People often ask me to define cognitive behavioral therapy (CBT) in simple terms. A great example of CBT at work can be viewed at an unlikely source: Chef Robert Irvine’s Food Network series, Restaurant Impossible.
FoodTV.com describes the show as follows: ‘Turning around a failing restaurant is a daunting challenge under the best of circumstances. Attempting to do it in just two days with only
$10,000 may be impossible. But Chef Robert Irvine is ready to take on the challenge. He’ll channel MacGyver and use a lot of muscle to rescue these desperate places from complete collapse. Can one man, in two days, with just $10,000, turn the tide of a failing restaurant and pave the road to a successful future?’
A good promo, indeed. But a surprising side-benefit of this show is witnessing human psychology in action. Irvine proves to be not only a great chef, but also someone who understands the importance of communication, relationships, and best of all, cognition.
The great majority of failing restaurants are family-run, with dysfunction and disorder clearly at the core of what’s driving them into failure. In show after show, Irvine tells his clients, ‘If you don’t fix what’s wrong in your family relationship, nothing else we do here will matter.’
It’s true, of course. But what’s even more remarkable is how Irvine goes about fixing the problems beyond the menu and the physical condition of the restaurant. In one recent episode, he tried to help a feuding mother and daughter with a failing restaurant in Smyrna, Delaware. After pointing out the obvious tension between them, he told each to go home and write down what the other was doing wrong, and report on it the next day. In the same episode, he asked the owner/mother to write down her reasons for keeping an unconventional item on the menu, while he wrote down his reasons for dropping it. They posted their reasons on a board and considered the options.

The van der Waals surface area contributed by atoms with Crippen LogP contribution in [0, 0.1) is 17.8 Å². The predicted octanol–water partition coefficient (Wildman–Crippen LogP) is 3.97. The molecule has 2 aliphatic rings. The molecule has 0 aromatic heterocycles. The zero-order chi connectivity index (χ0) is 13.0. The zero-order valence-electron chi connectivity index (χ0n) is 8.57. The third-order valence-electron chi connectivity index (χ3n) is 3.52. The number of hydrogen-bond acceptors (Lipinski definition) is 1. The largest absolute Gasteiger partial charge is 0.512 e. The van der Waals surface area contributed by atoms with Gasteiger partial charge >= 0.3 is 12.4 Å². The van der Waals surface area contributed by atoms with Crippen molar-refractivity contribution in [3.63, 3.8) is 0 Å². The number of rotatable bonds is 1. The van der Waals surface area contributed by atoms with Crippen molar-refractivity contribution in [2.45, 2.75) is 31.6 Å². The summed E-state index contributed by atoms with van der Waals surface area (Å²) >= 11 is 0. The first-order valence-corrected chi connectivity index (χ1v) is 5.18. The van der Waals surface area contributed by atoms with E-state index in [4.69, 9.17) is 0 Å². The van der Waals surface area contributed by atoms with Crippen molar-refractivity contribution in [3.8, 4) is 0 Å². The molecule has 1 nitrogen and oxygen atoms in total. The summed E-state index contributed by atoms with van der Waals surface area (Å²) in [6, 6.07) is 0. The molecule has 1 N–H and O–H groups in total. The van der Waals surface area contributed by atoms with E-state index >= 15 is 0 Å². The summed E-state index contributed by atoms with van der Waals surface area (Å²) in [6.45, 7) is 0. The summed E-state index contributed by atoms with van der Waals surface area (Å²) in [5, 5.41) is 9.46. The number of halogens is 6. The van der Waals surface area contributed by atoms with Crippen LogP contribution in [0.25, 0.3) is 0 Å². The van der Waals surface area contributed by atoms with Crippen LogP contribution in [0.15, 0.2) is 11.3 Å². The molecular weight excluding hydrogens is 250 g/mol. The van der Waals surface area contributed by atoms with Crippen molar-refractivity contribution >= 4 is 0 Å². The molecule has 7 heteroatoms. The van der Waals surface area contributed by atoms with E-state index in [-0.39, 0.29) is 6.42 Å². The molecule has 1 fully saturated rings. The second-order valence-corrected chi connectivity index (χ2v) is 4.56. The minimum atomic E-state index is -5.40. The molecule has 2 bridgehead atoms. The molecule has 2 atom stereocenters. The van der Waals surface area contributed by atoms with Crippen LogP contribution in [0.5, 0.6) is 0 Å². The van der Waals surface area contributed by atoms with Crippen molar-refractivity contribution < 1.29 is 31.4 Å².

Many restaurant problems extend to poor relations between management and staff, with the staff mirroring the family’s issues. In creative exercises, Irvine gets the owners and staff to write down anonymous replies to questions such as, ‘Who is the main problem here, and what is he/she doing wrong?’ By getting everyone together to think about the glitches contributing to the restaurant’s failure, he invests them emotionally and motivates them to work harder for their own sake, i.e., more customers mean more tips, etc.
The common denominator in these exercises is not just communication. It’s thought. In fact, he tells people to think and identify the ideas lurking beneath their irrational and/or contradictory emotions. He then encourages them to act in a way consistent with reality and common sense. Whether it works over time is of course up to the owner. But Irvine, like any good cognitive psychotherapist, understands that thinking and follow-through are the only ways to resolve any human problem.
Irvine’s muscular stature presents an almost comic-book hero image of the kindly tough guy. However, he’s less brawn and more brain as he seeks out and identifies errors and contradictions in people’s thinking — and then calls them on those contradictions in a direct, but not abusive way. It’s remarkable how many people, even highly defensive ones, respond to the truth when delivered in a candid and honest manner. Irvine understands that the human mind cannot sustain contradictions, and that a business that depends on teamwork cannot remain viable in the midst of inconsistency, hidden agendas and passive-aggressive behaviors.
Of course the dramatic refurbishing of the restaurant’s dor and menu doesn’t hurt, and follow-up reports on FoodTV’s website indicate that some of the restaurants actually go on to success. Some, however, enjoy a momentary spark of triumph, then fall back into their old habits and fail anyway. But there’s no question that Irvine leaves them with the culinary, management and psychological tools required to survive.
There’s no psychobabble on Restaurant Impossible. It’s simple, straight-ahead cognitive psychology, correctly understood and rationally applied in a real-world setting. Irvine is not necessarily right all the time, but he’s consistently objective and thoughtful in his quest to help people use their brains, and not just their emotions, to achieve a difficult — but not impossible — goal.